An ancient coming of age tradition continues to be a significant ceremony for young Newari girls.
11-year-old Riti is being escorted by her sister into her terrace. A thick veil covers her head and face, leaving her to stare to only follow her feet, painted in traditional red design.
Minutes ago, she was being draped in a traditional bridal sari, her relatives were fussing over her make-up as she started at the changing reflection in her mirror. Riti is getting married today. As she steps into the terrace, she can feel the warm gaze of her groom, who she last saw 12 days ago.
This isn’t a child marriage but an ancient Newari tradition that marks the pre-puberty stage of a girl’s life. Her “groom” is the sun, who is considered a god in Hindu religion.
The custom, called “gufa” or “bara teu” in Newari, takes place before a girl’s first menstruation. For 12 days, Riti was confined in a room without sunlight. The room was exclusive to women, she was not allowed to see or touch men. She had her female relatives and friends for companionship. Her meals were served to her in the room.
In the corner of the room was a handmade doll, called bara kyakh, which signifies evil spirits. Riti was told to pay respect this doll everyday and offer it food before she ate.
“I was nervous before the ceremony started as I was told that I will stay in my bedroom for 12days. I also felt sad because I thought I might not be able to play with my friends,” Riti says. “But, I enjoyed the days. My relatives and friends kept visiting me and we had a good time chatting, dancing and singing.”
Riti’s gufa was arranged during her winter vacation. During the 12 days her friends and relatives visited her with special sweets and fruits.
The ritual also marks the coming of age of a Newari girl. Riti was allowed to play with make-up and saris, things reserved for “women”. Her older relatives spoke to her of how her body will now change and transform into a woman, how she isn’t a child anymore, how she should behave.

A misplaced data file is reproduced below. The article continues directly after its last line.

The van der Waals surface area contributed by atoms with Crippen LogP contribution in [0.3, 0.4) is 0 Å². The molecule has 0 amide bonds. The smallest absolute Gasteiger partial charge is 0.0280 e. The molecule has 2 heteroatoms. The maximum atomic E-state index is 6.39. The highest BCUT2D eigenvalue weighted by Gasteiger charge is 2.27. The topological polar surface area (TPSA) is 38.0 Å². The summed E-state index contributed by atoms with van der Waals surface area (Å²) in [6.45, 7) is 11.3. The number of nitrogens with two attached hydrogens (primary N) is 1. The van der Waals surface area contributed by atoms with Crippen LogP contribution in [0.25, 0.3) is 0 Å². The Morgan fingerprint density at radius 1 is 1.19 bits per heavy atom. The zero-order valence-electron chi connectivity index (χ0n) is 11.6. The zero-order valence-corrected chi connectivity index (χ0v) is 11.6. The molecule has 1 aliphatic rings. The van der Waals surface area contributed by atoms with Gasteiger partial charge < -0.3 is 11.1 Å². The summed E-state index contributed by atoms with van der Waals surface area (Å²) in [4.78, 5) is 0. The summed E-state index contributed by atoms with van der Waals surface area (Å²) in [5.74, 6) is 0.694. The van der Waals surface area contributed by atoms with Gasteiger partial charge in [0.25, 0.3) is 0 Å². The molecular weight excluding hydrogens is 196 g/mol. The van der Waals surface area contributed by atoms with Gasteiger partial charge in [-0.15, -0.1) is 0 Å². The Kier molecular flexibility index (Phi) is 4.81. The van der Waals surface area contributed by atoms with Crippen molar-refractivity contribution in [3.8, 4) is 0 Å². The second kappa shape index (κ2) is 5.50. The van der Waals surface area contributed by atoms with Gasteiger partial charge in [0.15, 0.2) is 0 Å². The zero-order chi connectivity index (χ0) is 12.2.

Ram Kamal Shrestha, Riti’s mother, says that the ceremony is very important because it is a cultural ritual for Newari community.
“The ritual is not harmful to the child. She isn’t kept in absolute darkness,” said Shrestha. “We had a small light in her room and TV for her.”
Today, after 12 days, Riti has stepped out of her room for the first time. Her sister leads her to the mandap, where her relatives are waiting for her. Someone hands her rice and flower and the ritual begins.
Riti squinches her eyes as her sister lifts her veil and the sunlight touches her face for the first time in 12 days. She offers flowers and bows down to the sun. The ceremony resembles a wedding, complete with the custom of applying vermillion on her forehead and on the parting of her hair. It is believed that the sun will now protect her from evil.
Once the ceremony is over, Riti’s relatives bless her with gifts of clothes, money and flowers. There will be a reception in the evening to celebrate Riti’s Gufa ceremony. Just like in a wedding reception, Riti will take her place on a platform to receive gifts and blessings from her guests.
Riti’s friends are curious about the custom and are already asking about her experience. She is the first among her friends to have the gufa ceremony and is eager to share. “This year? Or the next?,” her friends debate about their own ceremony. Soon, Riti will be attending a “wedding” of one of her friends.